I could make an endless list of ways to improve your safety, but suffice to say, there are several simple, unobtrusive things you can do to significantly reduce most common risks, but that doesn't really fall under the topic of feminism and would be more suitable for a topic about self-protection (including behavioral patterns, "social self-defense," physical self-defense etc).

    Admitting it's entirely possible to increase personal safety =/= victim-blaming. Even if I drunk myself unconscious with my wallet in my hand in a bad neighborhood, nobody has the right to rob me, ergo the person who robs me bears 100% of the blame. However, that doesn't change the fact that I can affect the amount and quality of risks I face. That's what people mean when they say we're all responsible for our own safety.


    Btw, as someone who used to be one of the very few people who openly challenged some of the common feminist narratives a few years ago, it's weird seeing how the tables have turned. I can't say that I'm surprised because the proverbial pendulum was bound to swing this way eventually but I hope we can reduce its arc rather than keep extending it, which is what seems to be happening (I'm not referring to this thread but rather the changes in the overall zeitgeist in the western world).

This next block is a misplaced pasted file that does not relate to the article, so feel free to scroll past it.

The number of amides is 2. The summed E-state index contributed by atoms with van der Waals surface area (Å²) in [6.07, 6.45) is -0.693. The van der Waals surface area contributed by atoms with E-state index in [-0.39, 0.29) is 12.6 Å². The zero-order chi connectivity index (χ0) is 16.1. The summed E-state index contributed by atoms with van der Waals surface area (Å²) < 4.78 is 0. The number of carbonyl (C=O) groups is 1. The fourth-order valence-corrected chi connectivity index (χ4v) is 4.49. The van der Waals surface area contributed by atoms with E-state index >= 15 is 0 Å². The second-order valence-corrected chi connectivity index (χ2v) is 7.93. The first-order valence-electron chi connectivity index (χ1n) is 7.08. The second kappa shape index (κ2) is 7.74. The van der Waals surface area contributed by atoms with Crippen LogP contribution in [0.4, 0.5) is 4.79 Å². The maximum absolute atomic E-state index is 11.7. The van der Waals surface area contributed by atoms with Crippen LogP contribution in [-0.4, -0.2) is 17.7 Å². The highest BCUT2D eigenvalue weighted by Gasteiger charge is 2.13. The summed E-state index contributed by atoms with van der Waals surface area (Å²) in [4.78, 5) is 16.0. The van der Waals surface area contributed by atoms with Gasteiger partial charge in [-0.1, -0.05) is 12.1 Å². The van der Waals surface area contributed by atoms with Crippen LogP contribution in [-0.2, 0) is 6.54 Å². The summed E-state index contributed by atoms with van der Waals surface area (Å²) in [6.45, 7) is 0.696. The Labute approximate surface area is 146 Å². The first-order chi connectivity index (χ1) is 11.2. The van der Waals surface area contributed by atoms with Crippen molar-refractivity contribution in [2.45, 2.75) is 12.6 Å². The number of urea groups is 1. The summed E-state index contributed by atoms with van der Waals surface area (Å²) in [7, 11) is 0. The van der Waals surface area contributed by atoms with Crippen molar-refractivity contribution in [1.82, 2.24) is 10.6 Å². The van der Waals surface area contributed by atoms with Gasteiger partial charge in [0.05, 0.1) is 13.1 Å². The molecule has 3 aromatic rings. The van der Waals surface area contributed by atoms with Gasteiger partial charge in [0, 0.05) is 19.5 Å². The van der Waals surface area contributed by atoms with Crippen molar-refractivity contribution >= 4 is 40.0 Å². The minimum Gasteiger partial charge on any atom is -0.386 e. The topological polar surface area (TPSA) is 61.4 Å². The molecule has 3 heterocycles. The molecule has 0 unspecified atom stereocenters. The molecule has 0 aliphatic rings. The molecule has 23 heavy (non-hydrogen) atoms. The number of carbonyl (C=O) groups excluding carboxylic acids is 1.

Since the previous push towards the far-left was so extreme, I fear the pendulum will visit the far-right before we have any hope of returning to the relative equilibrium we enjoyed around 2000-2010.

    Also, much as I dislike Sarkeesian, in her defense, her statement "everything is sexist, everything is racist, everything is homophobic, and you have to point it all out" brought up earlier in the thread is taken out of context. She said she used to be one of those aggressive, confrontational feminists when she was younger, that that's when she used to say stuff like that, and that consequently she wasn't fun to be around. She was specifically calling an attitude like that annoying.

    Lastly, I saw some people talking about the gender earnings gap. There's a thing called the Nordic Gender Equality Paradox. Essentially it states that the freer a society is, the more drastic the differences between the career choices and interests of men and women. Here's a documentary about it where the guy making it interviews multiple scientists from various countries (yes, actual scientists in addition to some more... dogmatic individuals), and suffice to say, the results are intriguing: